Altoona Mirror, June 1, 1915

Altoona Mirror

June 01, 1915

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Issue date: Tuesday, June 1, 1915

Pages available: 32

Previous edition: Monday, May 31, 1915

Next edition: Wednesday, June 2, 1915 - Used by the World's Finest Libraries and Institutions
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Publication name: Altoona Mirror

Location: Altoona, Pennsylvania

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Years available: 1876 - 2014

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All text in the Altoona Mirror June 1, 1915, Page 1.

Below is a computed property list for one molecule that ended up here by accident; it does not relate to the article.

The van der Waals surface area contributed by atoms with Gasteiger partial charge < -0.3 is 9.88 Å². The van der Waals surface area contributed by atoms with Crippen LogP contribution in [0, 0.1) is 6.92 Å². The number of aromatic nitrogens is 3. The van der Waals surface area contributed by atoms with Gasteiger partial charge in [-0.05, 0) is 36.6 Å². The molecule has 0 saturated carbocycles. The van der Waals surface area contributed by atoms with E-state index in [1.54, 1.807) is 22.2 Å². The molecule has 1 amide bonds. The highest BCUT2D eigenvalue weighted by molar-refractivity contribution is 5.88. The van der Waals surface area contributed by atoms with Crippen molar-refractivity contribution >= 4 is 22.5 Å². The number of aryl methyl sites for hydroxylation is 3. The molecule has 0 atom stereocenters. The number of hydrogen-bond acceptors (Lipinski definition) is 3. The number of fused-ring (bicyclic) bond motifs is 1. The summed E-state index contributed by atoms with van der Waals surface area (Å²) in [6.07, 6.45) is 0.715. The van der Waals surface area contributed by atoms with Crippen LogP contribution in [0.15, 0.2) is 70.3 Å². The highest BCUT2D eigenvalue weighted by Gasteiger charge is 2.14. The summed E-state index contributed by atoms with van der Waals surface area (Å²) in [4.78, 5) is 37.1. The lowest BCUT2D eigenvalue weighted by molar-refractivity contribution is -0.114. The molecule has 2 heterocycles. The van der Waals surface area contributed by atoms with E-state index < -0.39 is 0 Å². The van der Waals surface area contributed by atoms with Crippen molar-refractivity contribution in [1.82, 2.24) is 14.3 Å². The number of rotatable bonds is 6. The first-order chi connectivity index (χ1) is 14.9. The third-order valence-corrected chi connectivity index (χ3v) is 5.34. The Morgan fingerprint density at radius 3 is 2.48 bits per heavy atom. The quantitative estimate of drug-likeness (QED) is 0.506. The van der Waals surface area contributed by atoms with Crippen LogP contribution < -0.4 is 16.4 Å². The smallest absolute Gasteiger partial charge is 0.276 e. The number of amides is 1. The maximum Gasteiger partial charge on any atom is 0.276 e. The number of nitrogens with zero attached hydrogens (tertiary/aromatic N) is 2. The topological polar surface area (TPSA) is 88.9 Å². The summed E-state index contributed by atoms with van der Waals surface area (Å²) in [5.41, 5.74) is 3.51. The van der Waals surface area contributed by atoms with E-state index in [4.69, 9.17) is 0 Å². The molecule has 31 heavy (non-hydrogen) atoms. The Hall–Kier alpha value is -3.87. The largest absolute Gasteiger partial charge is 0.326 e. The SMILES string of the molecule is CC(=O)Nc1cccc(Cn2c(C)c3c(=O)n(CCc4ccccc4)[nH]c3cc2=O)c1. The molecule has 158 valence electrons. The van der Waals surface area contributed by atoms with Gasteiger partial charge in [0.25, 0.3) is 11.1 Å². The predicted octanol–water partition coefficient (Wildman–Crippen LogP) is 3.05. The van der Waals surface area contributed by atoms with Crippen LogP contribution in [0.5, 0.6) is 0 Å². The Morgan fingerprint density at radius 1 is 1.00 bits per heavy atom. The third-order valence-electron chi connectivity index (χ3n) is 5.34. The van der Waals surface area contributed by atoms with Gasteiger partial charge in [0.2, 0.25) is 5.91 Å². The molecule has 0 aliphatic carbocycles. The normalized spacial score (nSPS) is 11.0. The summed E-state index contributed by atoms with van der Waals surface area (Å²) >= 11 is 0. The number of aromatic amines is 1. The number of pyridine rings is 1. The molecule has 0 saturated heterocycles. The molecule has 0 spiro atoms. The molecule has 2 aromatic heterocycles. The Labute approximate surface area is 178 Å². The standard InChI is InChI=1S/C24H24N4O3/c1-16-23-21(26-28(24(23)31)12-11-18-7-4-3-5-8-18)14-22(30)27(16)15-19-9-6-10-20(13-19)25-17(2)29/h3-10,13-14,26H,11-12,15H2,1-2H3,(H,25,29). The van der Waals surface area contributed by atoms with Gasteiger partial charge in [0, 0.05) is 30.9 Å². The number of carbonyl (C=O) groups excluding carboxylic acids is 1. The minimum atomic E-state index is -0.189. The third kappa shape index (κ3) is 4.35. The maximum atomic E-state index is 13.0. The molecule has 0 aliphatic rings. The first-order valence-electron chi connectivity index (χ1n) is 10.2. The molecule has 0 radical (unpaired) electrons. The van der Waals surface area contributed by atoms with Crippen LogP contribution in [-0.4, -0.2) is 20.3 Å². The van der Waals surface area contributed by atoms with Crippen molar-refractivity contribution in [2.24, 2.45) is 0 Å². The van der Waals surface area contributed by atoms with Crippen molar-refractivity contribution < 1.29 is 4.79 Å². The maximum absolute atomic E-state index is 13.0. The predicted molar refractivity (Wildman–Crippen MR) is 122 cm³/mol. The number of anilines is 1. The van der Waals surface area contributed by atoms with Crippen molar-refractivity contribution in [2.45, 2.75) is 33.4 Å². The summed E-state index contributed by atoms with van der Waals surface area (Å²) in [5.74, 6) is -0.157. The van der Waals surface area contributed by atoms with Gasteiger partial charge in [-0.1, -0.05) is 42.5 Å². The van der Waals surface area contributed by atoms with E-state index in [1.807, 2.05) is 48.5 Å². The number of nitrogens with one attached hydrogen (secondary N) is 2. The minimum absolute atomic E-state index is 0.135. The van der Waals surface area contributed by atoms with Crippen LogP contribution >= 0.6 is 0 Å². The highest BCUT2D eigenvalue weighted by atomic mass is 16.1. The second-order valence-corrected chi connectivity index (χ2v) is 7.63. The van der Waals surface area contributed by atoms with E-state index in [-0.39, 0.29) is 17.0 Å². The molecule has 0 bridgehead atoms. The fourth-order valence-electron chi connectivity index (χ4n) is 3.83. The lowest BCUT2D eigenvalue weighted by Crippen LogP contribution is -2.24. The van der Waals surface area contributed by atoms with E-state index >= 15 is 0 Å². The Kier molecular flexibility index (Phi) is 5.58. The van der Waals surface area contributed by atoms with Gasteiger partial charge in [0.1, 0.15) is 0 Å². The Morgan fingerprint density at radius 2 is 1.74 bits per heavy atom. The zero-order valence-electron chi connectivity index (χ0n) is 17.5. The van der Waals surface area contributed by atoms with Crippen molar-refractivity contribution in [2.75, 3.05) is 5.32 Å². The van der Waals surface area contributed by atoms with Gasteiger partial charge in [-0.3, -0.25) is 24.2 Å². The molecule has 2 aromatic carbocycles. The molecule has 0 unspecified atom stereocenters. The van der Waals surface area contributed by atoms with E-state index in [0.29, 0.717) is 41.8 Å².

Altoona Mirror (Newspaper) - June 1, 1915, Altoona, Pennsylvania EDITION t-HE MIRROR'S CIRCULATION YESTERDAY WAS XUtoona ISTABLISHED JUNE 13, 1874. ALTOONA, PA., TUESDAY EVENING JUNE 1, 1915. One Hundred and Sixty-Seven Students Will Obtain Diplo- mas Next Wednesday, Hav- ing Completed Course. HAROLD TROUT COVER WINS HIGHEST HONOR Eleven Girls and Valedictorian Head Few Stu- dents on Doubtful List and Class May Reach 170." Principal (icorgc D. Hohb of the Altoo- na High school; announced this afternoon the list of students that will be.gradii- ated from the institution on Wednesday of next week. Tho list which includes 167 students is the largest in .the.his- tory of the exceeding last class by two. However, there are a few 'students in Uiu class that are on the doubtful list, and in all probability the total enrollment of the IQlo class n'iJI reach 170. Harold Trout Cover carries off the honors of his class by having; made the highest in his studies during .his four years at ihc institutions while Christine Winter ranks aver- age being only a fraction below the Jiiglf mark. While Cover's honor ?.tJ head of his class would Rcem enqtiglf, he has the. distinction of. being only boy in the class to rank among the first twelve, the other eleven Jirst honors going1 to the girls. Altooca in Lead. Dean Tlobb, -'as" well as the faculty of the school "Arc liighjy pleased with the record class that" graduates-: from the sehool.thip, year. ..ranks" in the lead ...among- .class ties' in the number 'of graduates echool, leading the city of Juhnstown by over thirty. The following, hyojvu', students von Hou'dl Trout Cover, first honor; Christine Winter, second Xiigohi Debar her, -'.Lydia' King, Helen ,Fowler, Mabel Gardner, Lorraine HilliVer, Cn'therine r.yman. Sarah Sny- der, Virginia JJmibaiy Bcchtel, Evelyn Tearce. f t List of Students in Class. Following is, the complete list of students computing the A' Evelvn Gertrude AnsiJach. William Leroy Bertram, JIary Eliza- beth Bair, Amanda Beam, A'ancy. K. Krma' Ruth., Beach. Bueehle. Klsie Ruth Bend.- Voder Bell, Paul I'-ld- Beaver, Joseph Kd- Bell Bontley. Kamiie Bcrmah. Jfary JSlln Black, Park- G. Bollinger, Margaret Botwright. Madeline' Leihi Brown, Inez Kudora Buchanan, U. Gor- don Burkc't, Helen Ilildrcd Brown. Grace Brumbaugh, Gladys ,Iane. BrynT, Helen Brogan. C. Harry Eugene Claik; Anna IJauser Coppersinith, Howell Trout Chir- cnce Caldcr, Gertrude. Martha Corlcss, Zita 'Florence Crawford, Mary Lillian Crcighton. Margaret, Agnes Darr. Angela CainUle Catharine Theresa Debarber, S. Martha Belo, Sander E. Doinuci't, Harry. William Uctrich, llary JClizabcth Uetwiler, Cora Marie Dielil. Esther Jlarie Pillon, John J. Donnelly, Vir- ginia Mathews Dunbar. E. IClincr Louis ISbig, Rutli Olive lid- iniston, Mary Elizabeth Eilwards, Mavj Catharine Else. Birger Williclin JOng- strom, Jfyra. Hicks Eyiion. F. Frances Lillinn Fay, Elizabeth Fleck. Dorothy A. Fraker. Parks K Fleck, Hubert W. Fluke, Helen Fowler. Grace Fanner. 6. Joseph iS'ixon Gambit1, Mabel Clara Gardner. Virginia Clarksoii Gardner, Margaret Regina Garrcty. Kaymond Giarth, liuth Goetz, O'lair Mary ICIizabeth floss. Joseph Raymond Giarth. H- Marguerite. Ernia Haldeman, Grace Marie Hauler, Olive Ethel Harlin, James A. Harter, Catherine JIary Hay, Adelaide IlevcHy, Lorraine Beatrice Ilil- liker, Edward F. Houscr, Laura Amanda Hutdiison, M. Margiicritc Hutchison. Cecil Hamilton. J- Chilton Jacobs, Inez Mac Jones. K. ICtlith Kerns, .Tcanette Hamilton Ket- ler, Ellconora D'Oonuell Kiminel, 1-ydia King, Mary Kirk, Esther Elizabeth Koolle, Gertrude C. Kolbcnschlag, Rob- ert Sheldon Kranse, Marion Ruth Kecfer. L. Ruth Lantz, Charles Clifton Lingta. fVlter, Beatricn Lucas, Lena Catherine Marie Lynam, StcpiVn y'lnccnt Lnddy. on Paso 10, Sixth Colunall President's Prompt Reply to bermany's Note Will Insist That QC'e'an Liner Did Not Carry Hidden Guns. DANGER IN ALL COMMENT, SUGGESTS THE PRESIDENT Rejoinder Will: Likely Be En Route to Berlin by Thurs- Real Change In Sit- uation Noted. BY JOHN EDWIN NEVIN, Staff Correspondent.' WASHINGTON, C., June dent-Wilson today suggested the advis- ability of .withholding comment on the German situation for the present. Now that he has the complete official text of the' German reply before him, and has .discussed it with the cabinet, it might be dangerous to make-'too wide conjectures as to the exact .nature of the reply, lie said. The president told, his callers that he was very hopeful the reply could be completed so as to go for- ward to Berlin very soon. It was later understood-that the rejoinder would be on route to-Berlin probably by Thurs- day, certainly not later than" Friday. Because the reply-is to.-bc completed without delay the president believes ofli- cials should refrain entirely from com- menting on it or outlining its contents, as .conjectures regarding it arc cabled abroad immediately and invariably cause trouble for the United States. Cabinet Discusses German Note. The German ndle was believed to have, been the chief topic discussed at meeting. The president and his advisors con- ferred two hours, and twenty minutes. have-''gone over all the points he proposes to make his. next communication to Berlin. Tlicre was- understood to have been no disse.nsion from' the opinion that the United States must maintain the .posi- tion it as'sumed in its original message. In .all essentials involving American integrity, it was learned on good au- the next'note will practically duplicate its predecessor. It will assert the burden of proof is. against the accuracy of Germany's charges .relative to the Lusitariifl's war-like character. It seemed that nothing would be short it appeared" that the United States would "stand pat" on its previous statements and demands. The concensus of judgment was re- ported to b'c that Germany would find some n-nyof making the required coii- cessions-and still of "saving her face." Tho note will .not be prepared until after the-president has had his scheduled talk with German' Ambassador von Bernstorff Wednesday. No Real Change in Situation. jt there has been no real change situation as a result of the president's conferences. He has in effect made up his mind as to the gen- eral tone of this country's rejoinder. The questions raised bv Germany are to be replied to frankly. "The positive evi- dence that the administration has gath- ered; through the department of com- merce .and the collector of the port of New York, showing conclusively that the Lusitania was be pre- sented to Germany. It is ejipected that the president will explain this to Count von Bernstorff, the German ambassador, when he receives him Wednesday in the White House. The president never .looked better than when he" received the newspaper repre- today. Hia color was excel- lent, showing, liie effect of Ms long out- door rides and exercise, which his physi- cian, Dr. Gary T. Graysou, has insisted on. It "is understood he is still- hopeful that a, way will yet he found to secure German cooperation in the. plan to safe- guard uon-eombatKitts and Americans traversing the submarine war zone. The president said he has received from every section of the country telc- ;rams and letters endorsing his original position on the German submarine situa- tion. Tho general character of these has already been marie public. Willing to Make Concessions. Numerous rumors were in circulation. One of the most heard was that Germany had, sent word to her ambassador .to ox- plain that she was willing to make ma- terial concessions to the United States, but that it had been necessary to make the first 7notc evasive and unsatisfactory to prevent antagonizing the military clement. There was no confirmation of this re- port from any source. It seeriied to have originated in diplomatic quarters and was believed to he based on the realiza- tion that the United States does not pro- pose to backdown in any particular and that, therefore, if Germany wants Amer- ica's friendship, she must make conces- sions. Jt is admitted by those in a position to know that yesterday's note is in every respect at variance with tho. recommen- dations made by Ambasadors -von Bern- storff and Diimba to their home gavorn- ments. They faithfully described the (Continued On Page 10) German Foreign Secretary, Who Drafted Reply to Wilson's Note, States America Should Discuss Lusitania Attack. GERMANY WILL DEFEND HERSELF IN EVERY WAY Enougji Ammunition Aboard III- Fated Vessel to Have Killed for Freedom of the Seas. BY CARL W. ACKERMAK, Stafi Correspondent. BERLIN (Via The June Amen'1" ought to bo reasonable enough to grant Germany time, and the right to discuss the facts of the Lusitania at- tack-. Hen- Gottlieb von Jagow, German for- eign secretary, who drafted the German reply to the American note, so declared in an interview with the United Press today. He expressed the sincere hope that further (liseuKyion of the Lu-sitania incident will bring the United, States and Germany to a complete understand- ing as to the facts in dispute, anil that an agreement, will be fnirly and equit- ably determined. "America can hardly expect us to give up any means at our disposal to fight our said Secretary von Jagow. "It is a principle with us to defend our- selves in every possible way. 1 am sure that Americans will be reasonable enough to believe that'our two countries cannot discuss the Lusitania matter un- til both have the same basis of facts." I. asked if informally, and without interfering or in any way prejudicing the discussions 'between v the United States and Germany, he might elaborate on Germany's-positiom'n the crisis caus- ed by the loss of .American-'lives in the Lusitania disaster. 'But whenever ques- tions pertaining to possible compromises between, the United Stales and Germany were Drought up..the secretary asked that'he be. not pressed to'answer any- thing relating to possible negotiations. Fights for Freedom o'f Seas. "Germany is fighting for the freedom of the he said. "It is far from Germany's intention to interfere with neutral rights or to become the autocrat of the oceans." "Could J'OU explain in more for the freedom of the J interrupted. (1T fear that America will not "Well, England always to be the dictator of the high continued Herr von Jagow, "until our recent ma- rine activities. Her rule was never chal- lenged. We are fighting for the freedom of the seas, to make England give up her hold, because so long as one country controls the oceans, they fire not free. Every nation' must have right on the "The world must not forget'that Eng- land was the first belligerent 'to violate the rules of the oceans. England first put mines in the North sea and she was the first to .declare a war zone. She was the first to declare that she would starve our women1 and children. England must be.the first to go back and make the war formal." More Clear Understanding. "What is Germany's position, regard- ing neutrals traveling on belligerent he was asked. That returns to the mat- he replied. "We feel before we dis- cuss that officially with the. United States that the two governments must have a clear and definite understanding of the facts. That is wlmt Germany seeks to convey in her note. We believe Americans are reasonable enough to' grant us time first to come to an under- standing on every fact. 'We do not believe the American government understands our viewpoint. For us it is a principle to defend our- selves in every way at our command. There was enough ammunition aboard the Lusitania to kill soldiers. Do you blame us for using every means to destroy that to save the lives-.of of our U. S. Opposed to Interference. When I entered his office, Herr von Jagow was reading the autobiography of Andrew' D. White, former American ambassador to Berlin. He asked me to read page. 168, where White declares that the. attitude of the German foreign oflice fownnl Aworien during (Jic .Span- ish war was "nil that IIP desired." White said that one time thr Ameri- can consul at Hamburg telegraphed that a Spanish vessel, supposed to be laden with arms for use against the United States in Cubn, was leaving port. "I hastened to the foreign office and urged vigorous steps witii tho result (hat the vessel was overhauled and searched at the month of con- tinued White. "Germany might easily have pleaded that America had generally shown itself opposed (o any interference with shipments of small arms to belli- geronts. She might also hove eoni ended that she was not obliged to search ves- sels to find contraband, but Hint duty was Incumbent upon fhn belliger- ent nation concerned." The srewlnrv closed tho book willi- out furihcr comment, I Map Showing Scenes of Italian-Austrian Fightin Teuton Bombs Them Being THREE LARGE RESULT OF The. map shows the international boundary line, with the following positions mentioned in the -Mies from the front: (1) Austrian submarine reported sunk off Venice by two Italian torpedo recent dis- patches from the front: (t) Austrian submarine reported sunk, oil Venice ny two luuian lorpruo boats. (2i Italian forces supported by gunboats on I.ako. have captured the hills, north of Mount Baldo." (.1) Bozcn, where Austriaus and Germans are forming tlic twelfth army corps. (-1) Trieste-.Vabresina railroad, raided by a. squadron of Italian hydro-aeroplanes. Italians have occupied the mountainous territory between Ijikes Idro and flarda. (0) Mt. Altissimo. wliieh dominates Urn entire Lake Garcia district, occupied hy n strong Italian (7) Carintha, whore the Italians have taken three of the lower mountain passes and fourteen villages. force. OF WARD'S ESTATE Instructs Guardian to Be Eco- nomical In Expenditures for Girl's Clothing, Maintenance and Education. At a brief session' of motion and pe- tition court, at Hollidiiysbnrg this morn- ing, Judge Thomas' J. BaUlrigc gave strict orders to a guardian that funds of his ward must be economized so that, when slic arrives at maturity, there will be 'something left-. out of the The matter came up when Attorney B. F. Warfel presented a petition au- thorizing John. K; McGraw, guardian of Mary McClosVey, a grand- daughter. to expend yfarly, from her estate for clothing, maintenance and education. As the estate only amounted to Judge Baldrigc said ho feared there would be nothing left when the girl, now aged 15, came of age. When assured that the money was so well invested that, if the sum asked expended yeai-lv, there would still be about left, when she is of ago, the court approved the petition, but instructed the guardian to economise in cverv possible way and not spend the whole a year unless necessary. Charles J- White and William Bailey were appointed appraisers in the estate of Thomas McKendree, deceased. Petitions were filed for specific per- formance of contract, by Mary Jauo Kcllcy and John Roighard, in the es- tate if David J'. Reighard, deceased. The Altoona Trust company was ap- Eointcd guardian of George D., Alia Joseph H., .Margaret L.. Sue A. and Ida SI. Hnrd, minor children of the late Edmund S. Hurd. The bonds of tho guardian company were also approved. In the estate (if Lixzie V. Heims, an incompetent, the guardian was given leave to sell certain real estate. The report of Charles If. Kurtz, mas- ter in the divorce case of Samuel T. Geer vs. Lillic JI. Gccr, recommending a divorce, was and filed. A petition was granted for a private sale of real estate in the assigned es- tate of J. B. Hileman. Court adjourned until 11.30 Friday morning, when there will be another mo- tion and petition court, held then because Judge Baldrigc will be away next Mon- day'.' Tlic next trial court, a civil court, 11 be held the second Monday in Juno, on which day the grand jury will also ITALIAN LAO STILL BE Theory Advanced That Domen- ico Clamcoli of Spruce Creek Was Kidnapped Instead of Being Drowned. That'Domenico Ciamcoli, the 2-year- old son of IDuisctte Ciamcoli, trackhand at Spruce Creek, who was believed to have been drowned in-the Juniata river Sunday ivas kidnuppcil instead of' -falling into the river, the theory. advanced today following the failuYe "to, locate tliejbodyi The boy's homo is near the river and it was thought that the lad had wan- dered to the river bank and fallen into the water. The river at the point thoroughly dragged yesterday but the body could'not be found. An' investigation shows that no one saw the boy fall into the river not- withstanding that there were people in the vicinity at the time. In addition, a careful examination of the bank fails to reveal any footprints at the point. There is a belief now that the boy may have been kidnapped, although the father claims that he has not been threatened, by the Black Hand. Tho father today, however, in The 'Mirror oilers a reward of for the return of the boy alive or for the recovery of the hoy's rlnjui body. A searching party today were still engaged in drag jrin" the river. BATTLE IS Monte Zugno, In Tyrolean Alps, Taken by Send Great Shells Against Fortifications. By United Prtss. ROMK, June a bloody engage- ment in the Tyrolean Alps, Italian troops stormed and captured Monte Zugno. a strong Austrian fortress dom- inating the -Austrian fortified, town of Kovereto. Mount Zugno-lies six-miles-souf-h'-of Koverclo, the objective of the, Italian armies advancing up the Adige valley toward Trent. It commands not only the forts of Kovoreto, but the strong- ly-fortified Austrian positions' at Its capture is one of the' most- not- able successes gained by. the .Italian forces in the Trentino campaign. The enemy relied upon heavy artillery eral Sections- of J City By United LONDON, June killed, one badly injured, in'd' 3 miralty tonight _.......... ninety, bombs, .caused three large 6m. i VHoi'softiiSKfe' buildings, or fortified works damaged. "Hostile aircraft ninetj bombs in vurious'localitiet-'pf politan area of each meiit. l'A.number.of.fires-.were; but only three required the' lire engines. All were promptly dealf? with.'1 i '4? stationed on the heights of Xngno to check the Itnlinn rulvjnce up the Adige. Shelled out of Sarravallc, an Austrian force fell back in the direction Monte Xugno and Mori- Italian howitzers stationed on Monte Altissimo opened Ihc attack upon Zugno, sending great shells crushing across the Adige valley. Italian Alpin- been ascertained, one, infant, one man and one .woman .were killa and another woman seriously injured The precise number of' victims 'has no yet been ascertained.' The 'situation kept thoroughly in'harid." Hostile Aircraft Xo olliciai statement activities of British air equads organ1 ed to combat Zeppelin capital, >has 'yet-'-beeir-im miraity's statement' that was kept thoroughly .in-h tcrpreted. to mean :'that. engaged the Zeppelins and; oft. The "metropolitan of T. includes London arid of ;tt bnrbs. Though an earlier. from the pi-ess bureau, iaid 'the Eaatjsjc CALLED BY DEATH meet. Criminal court will open third Monday in the month. the By United Tress. YORK, -June from a burning train on the New Haven early L'otlay, in Harlem, more than a hundred lialf-cktUied passengers had ti miracu- lous escape from death when they jump- ed in front of an express train speeding the opposite, direction. The passengers were from the Boston p.xpress. H had stopped in tho yard when the engineer dise.overod one of the cars was on Tins pnssongers, many whuni had and were in seauty Prominent East Side Physician Succumbs to Stroke of Apo- Located In Al- toona Many Years. Dr. Kdward K. Goodman, for ninny years one of the best physicians j of this part of the state, died at his home, 8JU Eighth avenue, after- noon at Death C'.mscd by a stroke of apoplexy "which lie- j early this morning, although he had been I in failing health for two years or more, j The deceased was born at Mill (.'reek, Huntingdon county, Sept. 13, 1S4P. He 1 was a graduate of the Jelferson Medical school, being a member of the class of 1874. Fie began his practice at Aliens- yillc. MilTlin county, but in 1877 came to Altoona and has been located here ever since. His widow and two sons survive, Wes- ley Leroy and Chester I1. Goodman, both of this city. iiiji uas LIU, v ttin-'j. Liiiimn ists. pealing the heiglita oast of ravnJo, iiUnckorf the fortress from tho roar. office dispatches arc but it is assumed that Altissin-o's guns silenced Lhc batteries of Monte Xugno, and that the.'advancing Alpine f'nrnns drove" thn Austrian garrison clown the northern slopes. "All along the Xyrol-Trentino fron- tier, our advance on Trent said an ofHeiiil'stateinent from General Cadorna today. "In tho ..Val Sugana, region, cast of Trent, have solidly entrenched five miles from Bargo and on both slopes of jnouutaiu. Our forces Imvo fnptnrcd Monte Belviderc." Fn the extreme north Italian troops have captured the main railroad center of Cortina and practically all passes in the Ampezzo valley. Ready to Meet Invaders. (jIKXFA'A, June troops have raxed alt the buildings near Hovereto and Sappho for military pur- poses and are throwing up entrench- ments to meet the Italians advancing up the Adige. ....Dispatches received hen: today hiiid several thousand mountain- eers in the district have, been made homeless. LONDON. June admiralty an- nounced today that all officers of the- Two- lirothors, J. and i British battleship .Majestic, torpedoed at T. Goodman, both of this city, ami Dardanelles wre saved. A full re- three sisters, Mrs. Calvin Noble of of the nnmhor of tin- survivors fooua. .Mrs. Kate Kit-mining of Xoi th (ho battleship's crew has not yet Dakota, and Mary Chilonto of Kan- received. also survive, as well as doe> grandson, Frank Oondinnn .of this city, j racked by the 's statement-did not i localities .were raided.-.'.i The only ..victims whose press bureau lie' were, -two young German tailotei named They were removed to .a Several-sections ed to have been showering both bombs. The n'otifiedvt .newspapers and press-associations s1-1- ly after midnight that 'no ing what sections' of v.a attacked' or several press bureau said -that. hurled in .end German .victims.." OtKer pR press bureanj would later, in Hhe' daV., 'i How: May the': ZeppplinS'i com' London" they Will'- -'fiud Britishers are saying Zeppelin's'. They, are preparing to'deal'-Tnti Officials at the have ceased to take -the GerinariilTiipsii with a- grain of tania disaster more seriously. They, mans when they say London with their LONG FALL KILLS BALLOONIST. CLEYKIA.XV, -June Frederick "Rnda, aged 24. a balloonist, is dead to- ibiy. He fell feet at Willough Heneh (It ttlUMII nun i i f, 11 nUivc. rushed from the cars, and did not .vsterdny nfternoon when his nijra M-C an incoming train on an adjacent to (leelared atmospheric were iod for ballooning, but he ''didn't want track. Trainmen shunted warnings and the passengers crowded against a rail at I'm "f just as it went by. ho bt to disappoint the MIRROR'S WEATHER REPORT. May 31, I' P. temp. aliv. May ill, 12 p. temp. Sli' abv. !i> I, II a. temp. Till5 abv. lunc 1, 12 teiun. (thx. WEATHER FORECAST. WASHINdTON. .June IVnusylvatiia -Part rloiuly to- IVnii. and Wcilnts- night and UYdnosday. I-'air tonight Jav AUTO TURTLES; TWO DEAD. Three Others in Hospital Seriously In- jured In Erie, Pa., Accident. Hy I'niteU Press. KlilK. I'a.. .Mini' persona nve (k'fid uml others an1 seriously iu- juri-il in u hospital toduy. the result of overturning of theii" nntoinolufe down n hike rosul emhankmeut ill Walnut Tn-ek. .Mr. mill Mrs. O. M. Warner of Xortli (Jiranl, I'a.. uen1 killed The injured arr Mr. and Mrs. Onvid Yfaglii of and Miss .Irss Kulil of Jsorth (liri'iri. Tlir two Warnrr chil- dren injury. For months' proparatiohsyiiAyfc'J t. )ing forward to: deal pelin's air monsters. lie knows that -unti-aivemfivgbnts in readiness to.shoot the of that London's fire have been especially with tires caused by The aerial wings of'the army have several trump cards yet nnplaytid'; When the Germans come to will play them, and not before. Unofficially it is learned that thrbugli-iv1.' out England lingo aerodromes have been1 coustnifted. each harboring a air cruisers. Connecting them is (i.- veritable "fire alarm'' system, which, in r due' time, will toll every aerodrome by the tupping of- a gong, that the kaiser's Zeppelins have arrived, on their fearful.- mission. Busy "Bumble Bee" Warriors. It will be a signal for great activity. Hundreds of "bumble boo." warriors will sour into the uir for the attack. ono of them will carry u uiagiu.iue. full (Continued on Page 10, Second Column.) ;